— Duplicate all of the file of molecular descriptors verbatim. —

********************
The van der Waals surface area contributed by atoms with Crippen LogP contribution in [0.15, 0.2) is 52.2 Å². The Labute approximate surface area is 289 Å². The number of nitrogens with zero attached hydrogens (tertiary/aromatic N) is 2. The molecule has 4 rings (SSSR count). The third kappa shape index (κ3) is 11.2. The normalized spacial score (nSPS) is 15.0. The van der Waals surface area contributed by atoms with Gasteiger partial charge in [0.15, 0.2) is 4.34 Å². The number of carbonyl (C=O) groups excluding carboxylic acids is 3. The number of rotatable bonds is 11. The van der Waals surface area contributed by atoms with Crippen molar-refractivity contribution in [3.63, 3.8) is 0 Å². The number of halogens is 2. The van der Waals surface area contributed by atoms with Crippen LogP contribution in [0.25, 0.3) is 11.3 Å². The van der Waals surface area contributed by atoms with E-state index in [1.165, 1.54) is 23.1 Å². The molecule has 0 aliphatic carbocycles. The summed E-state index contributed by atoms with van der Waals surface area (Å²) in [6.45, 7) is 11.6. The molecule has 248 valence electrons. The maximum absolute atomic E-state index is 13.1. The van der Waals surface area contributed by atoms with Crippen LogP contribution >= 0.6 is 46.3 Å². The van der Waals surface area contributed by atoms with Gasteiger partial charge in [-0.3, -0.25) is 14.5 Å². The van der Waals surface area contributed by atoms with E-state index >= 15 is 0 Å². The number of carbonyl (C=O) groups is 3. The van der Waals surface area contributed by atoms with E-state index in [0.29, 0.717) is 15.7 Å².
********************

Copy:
The van der Waals surface area contributed by atoms with Crippen LogP contribution in [0.15, 0.2) is 52.2 Å². The Labute approximate surface area is 289 Å². The number of nitrogens with zero attached hydrogens (tertiary/aromatic N) is 2. The molecule has 4 rings (SSSR count). The third kappa shape index (κ3) is 11.2. The normalized spacial score (nSPS) is 15.0. The van der Waals surface area contributed by atoms with Gasteiger partial charge in [0.15, 0.2) is 4.34 Å². The number of carbonyl (C=O) groups excluding carboxylic acids is 3. The number of rotatable bonds is 11. The van der Waals surface area contributed by atoms with Crippen molar-refractivity contribution in [3.63, 3.8) is 0 Å². The number of halogens is 2. The van der Waals surface area contributed by atoms with Crippen LogP contribution in [0.25, 0.3) is 11.3 Å². The van der Waals surface area contributed by atoms with E-state index in [1.165, 1.54) is 23.1 Å². The molecule has 0 aliphatic carbocycles. The summed E-state index contributed by atoms with van der Waals surface area (Å²) in [6.45, 7) is 11.6. The molecule has 248 valence electrons. The maximum absolute atomic E-state index is 13.1. The van der Waals surface area contributed by atoms with Crippen LogP contribution >= 0.6 is 46.3 Å². The van der Waals surface area contributed by atoms with Gasteiger partial charge in [-0.3, -0.25) is 14.5 Å². The van der Waals surface area contributed by atoms with E-state index >= 15 is 0 Å². The number of carbonyl (C=O) groups is 3. The van der Waals surface area contributed by atoms with E-state index in [0.29, 0.717) is 15.7 Å².